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2009 Issues

“Locating” Earning Power in Pennsylvania

Riddle me this: your employee sustains a work-related injury, receives workers’ compensation benefits mandated by the Pennsylvania Workers’ Compensation Act, continues receiving compensation benefits for several years, voluntarily relocates out of the sylvan compensation sanctum of Pennsylvania, crossing state lines through the mailed facility of uninterrupted compensation payments, while slowly recovering, years later, from the work injury, such that the injured employee is found to have sufficiently recovered from the work injury to be physically capable of performing some level of full-time, light-duty work; the question being what geographic anomaly must be applied to the gleeful irony of “earning power”, such that the Pennsylvania employer is entitled to petition for a modification of compensation benefits from temporary total to temporary partial disability?


Is Independence Self-Evident?

How many times, whether in the last year or over the course of your tenure as a savvy workers’ compensation practitioner, have you received a Claim Petition, alleging a work-related injury occurring in the alleged course and scope of employment, against an insured, who then proceeds to tell you that the injury was never reported, as the Claimant is not an employee, as the insured contends that the Claimant is an independent contractor, for whom no payroll-based premium has ever been collected?


Injury Amendment: Corrective versus Consequential

All workers’ compensation practitioners are aware that the Pennsylvania Supreme Court had previously established a very complicated legal precedent in Jeanes Hospital v. WCAB, 872 A.2d 159 (Pa. 2005), under which Claimants were permitted to seek to amend the accepted description of injury, with the Jeanes Hospital Court allowing Claimants to file Review Petitions to “correct” Notices of Compensation Payable that did not contain a description of injury for which the Claimant sought amendment.

In Cinram Manufacturing v. WCAB, decided on July 21, 2009, the Supreme Court granted the employer’s Petition for Allowance of Appeal, in order to address the “correctness” of Jeanes’ Hospital directive, as it applied to corrective amendments of injuries described on Notices of Compensation Payable.


The Real Diehl: Repairing Impairment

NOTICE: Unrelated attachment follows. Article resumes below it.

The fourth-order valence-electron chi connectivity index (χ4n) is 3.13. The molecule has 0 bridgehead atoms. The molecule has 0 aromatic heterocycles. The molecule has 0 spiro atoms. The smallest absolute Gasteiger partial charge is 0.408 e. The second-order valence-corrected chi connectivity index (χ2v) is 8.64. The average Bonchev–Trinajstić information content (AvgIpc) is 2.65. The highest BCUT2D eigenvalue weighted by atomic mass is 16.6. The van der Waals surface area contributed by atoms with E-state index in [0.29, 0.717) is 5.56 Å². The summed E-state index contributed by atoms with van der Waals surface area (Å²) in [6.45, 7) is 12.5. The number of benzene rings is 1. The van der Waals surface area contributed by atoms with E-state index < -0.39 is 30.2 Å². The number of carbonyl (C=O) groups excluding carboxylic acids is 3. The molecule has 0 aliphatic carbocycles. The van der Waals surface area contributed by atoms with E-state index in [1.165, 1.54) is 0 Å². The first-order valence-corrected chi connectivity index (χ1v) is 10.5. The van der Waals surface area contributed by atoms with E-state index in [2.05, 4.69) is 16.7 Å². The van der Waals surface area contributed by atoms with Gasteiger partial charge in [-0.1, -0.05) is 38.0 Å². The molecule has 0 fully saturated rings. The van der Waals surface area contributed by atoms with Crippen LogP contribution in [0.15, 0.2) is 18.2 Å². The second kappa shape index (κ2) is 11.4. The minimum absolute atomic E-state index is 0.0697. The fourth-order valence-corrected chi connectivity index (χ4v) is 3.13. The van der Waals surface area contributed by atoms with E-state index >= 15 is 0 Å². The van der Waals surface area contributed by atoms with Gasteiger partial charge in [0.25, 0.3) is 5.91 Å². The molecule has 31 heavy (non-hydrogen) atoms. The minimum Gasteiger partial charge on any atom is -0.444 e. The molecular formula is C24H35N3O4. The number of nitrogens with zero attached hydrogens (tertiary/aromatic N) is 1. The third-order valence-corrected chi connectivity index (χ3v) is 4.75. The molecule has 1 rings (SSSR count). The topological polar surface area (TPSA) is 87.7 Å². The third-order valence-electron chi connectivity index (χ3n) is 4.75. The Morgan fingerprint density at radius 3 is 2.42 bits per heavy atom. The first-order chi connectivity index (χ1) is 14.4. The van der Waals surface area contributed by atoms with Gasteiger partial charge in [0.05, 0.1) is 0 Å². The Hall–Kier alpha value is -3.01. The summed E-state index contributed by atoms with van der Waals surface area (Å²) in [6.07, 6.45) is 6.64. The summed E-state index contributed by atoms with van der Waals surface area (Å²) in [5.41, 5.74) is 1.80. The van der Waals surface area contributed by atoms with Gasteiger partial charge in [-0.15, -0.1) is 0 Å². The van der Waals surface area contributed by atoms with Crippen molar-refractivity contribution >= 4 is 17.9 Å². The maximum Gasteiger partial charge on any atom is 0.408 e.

About a year ago, the Pennsylvania Workers’ Compensation community was turned on its head when the Commonwealth Court issued its initial opinion in Diehl v. WCAB (IA Construction Liberty Mutual Insurance). That opinion shocked compensation practitioners in the course of eviscerating the impairment rating provisions of Act 57, superimposing the requirement that employers seeking to modify injured employees’ compensation status from temporary total to temporary partial, in reliance upon an impairment rating, must present evidence of “earning power” as originally held by the workers’ compensation judge, with the Appeal Board’s reasoned analysis of that issue being overturned in the Commonwealth Court opinion that was issued on April 28, 2008.


A Drive-by of a Course and Scope Case

It was about 6:45 a.m., on an otherwise very normal Tuesday morning, a few days before Thanksgiving, when the Claimant, a 32 year old union painter, was involved in a two-vehicle collision, while driving his personal car to work, for which the Claimant never received any reimbursement from his union employer, for either time or expense when commuting to or from work.


To Be, or Not To Be Reimbursed

With the Bureau having been progressively more aggressive in its administrative denials and challenges to employers/insurers Supersedeas Fund Reimbursement Applications, the Commonwealth Court’s February 2, 2009 Decision in Department of Labor and Industry v. Crawford and Company is an all too welcome key to unlocking the Bureau’s Supersedeas Fund vaults, filled with dollars, shrinking in value as we speak, long ago paid by/assessed against, the very employers and insurers merely seeking reimbursement of funds finally adjudicated as never having been owed in the first place.